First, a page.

Curses! is a new exhibition exploring the history of maledictions in ancient Egypt, with surprises aplenty. Culture Trip went to the Petrie Museum of Egyptian Archaeology to find out more.
The Petrie Museum is one of London’s best-kept secrets. In a tiny space tucked away behind the sensory onslaught of Euston Road lies a treasure trove of artefacts including religious pyramid texts, artefacts from a late Middle Kingdom town and what is thought to be the oldest Egyptian garment in the world.
Along with 80,000 other items including carpenter’s tools, tomb maker’s equipment, hair curlers and children’s toys, the collection paints a vivid picture of everyday life in North Africa thousands of years ago.
Curses! guides visitors through the extensive collection while exploring the role of the supernatural in this ancient world and how Egyptians would seek vengeance against enemies (one way was smashing pots inscribed with the name of the person in question) or protect their material assets from beyond the grave.
The exhibition was conceived by multi sensory experience designers Bompas and Parr – the same team behind Future Forests and Beyond the Waterfall. The duo were inspired by statistics which suggest one in three Londoners have faith in the supernatural – one theory being that recessionary times have eroded trust in the material.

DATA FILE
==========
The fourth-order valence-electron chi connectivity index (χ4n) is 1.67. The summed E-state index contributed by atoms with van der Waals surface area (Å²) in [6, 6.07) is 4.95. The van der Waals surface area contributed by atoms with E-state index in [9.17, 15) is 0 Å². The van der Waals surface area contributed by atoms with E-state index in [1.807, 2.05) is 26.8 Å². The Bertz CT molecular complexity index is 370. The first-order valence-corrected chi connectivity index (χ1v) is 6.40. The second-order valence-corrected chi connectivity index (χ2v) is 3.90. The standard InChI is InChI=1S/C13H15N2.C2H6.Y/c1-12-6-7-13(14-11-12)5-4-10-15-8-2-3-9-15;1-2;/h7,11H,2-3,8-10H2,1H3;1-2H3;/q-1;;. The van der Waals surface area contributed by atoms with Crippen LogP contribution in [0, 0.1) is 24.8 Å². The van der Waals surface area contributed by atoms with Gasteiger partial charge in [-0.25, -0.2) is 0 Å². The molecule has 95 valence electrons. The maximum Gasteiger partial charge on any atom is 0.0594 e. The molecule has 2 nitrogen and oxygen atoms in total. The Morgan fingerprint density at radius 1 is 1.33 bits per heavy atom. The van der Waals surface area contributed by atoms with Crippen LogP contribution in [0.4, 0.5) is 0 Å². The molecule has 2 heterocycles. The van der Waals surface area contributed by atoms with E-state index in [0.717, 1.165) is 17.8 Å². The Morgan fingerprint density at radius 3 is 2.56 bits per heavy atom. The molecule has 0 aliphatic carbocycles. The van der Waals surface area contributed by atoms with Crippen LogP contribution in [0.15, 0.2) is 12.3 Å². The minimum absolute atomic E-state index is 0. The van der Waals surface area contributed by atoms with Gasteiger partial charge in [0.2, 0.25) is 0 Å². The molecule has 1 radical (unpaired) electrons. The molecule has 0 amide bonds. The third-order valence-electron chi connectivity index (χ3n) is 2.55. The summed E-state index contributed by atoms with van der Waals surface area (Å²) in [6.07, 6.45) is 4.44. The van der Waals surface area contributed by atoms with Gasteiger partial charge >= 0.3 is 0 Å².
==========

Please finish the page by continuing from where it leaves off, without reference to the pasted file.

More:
But there’s a catch. At the end of the tour visitors are themselves cursed and the only way to lift the hex is inviting two friends along and sharing the experience on social media using the hashtag #yourcurseormine. ‘We’re using the mechanics of a pyramid scheme to drive visitors,’ Sam Bompas tells Culture Trip.
I don’t consider myself superstitious, but waiting for my turn to enter the cursed installation I felt a deep sense of unease. It’s that emotional reaction that Bompas and Parr believe is key to making exhibitions more engaging. Gimmicks aside, the collection at the Petrie Museum is astounding and well worth a visit, curses or not!
Curses! is on at the Petrie Museum of Egyptian Archaeology from 18th November until 16th December 2017. Tickets cost £6. For more information visit ucl.ac.uk/culture/petrie-museum.
You might also be interested in: Late-Night Treasure Hunting Offers a Museum Experience Like no Other.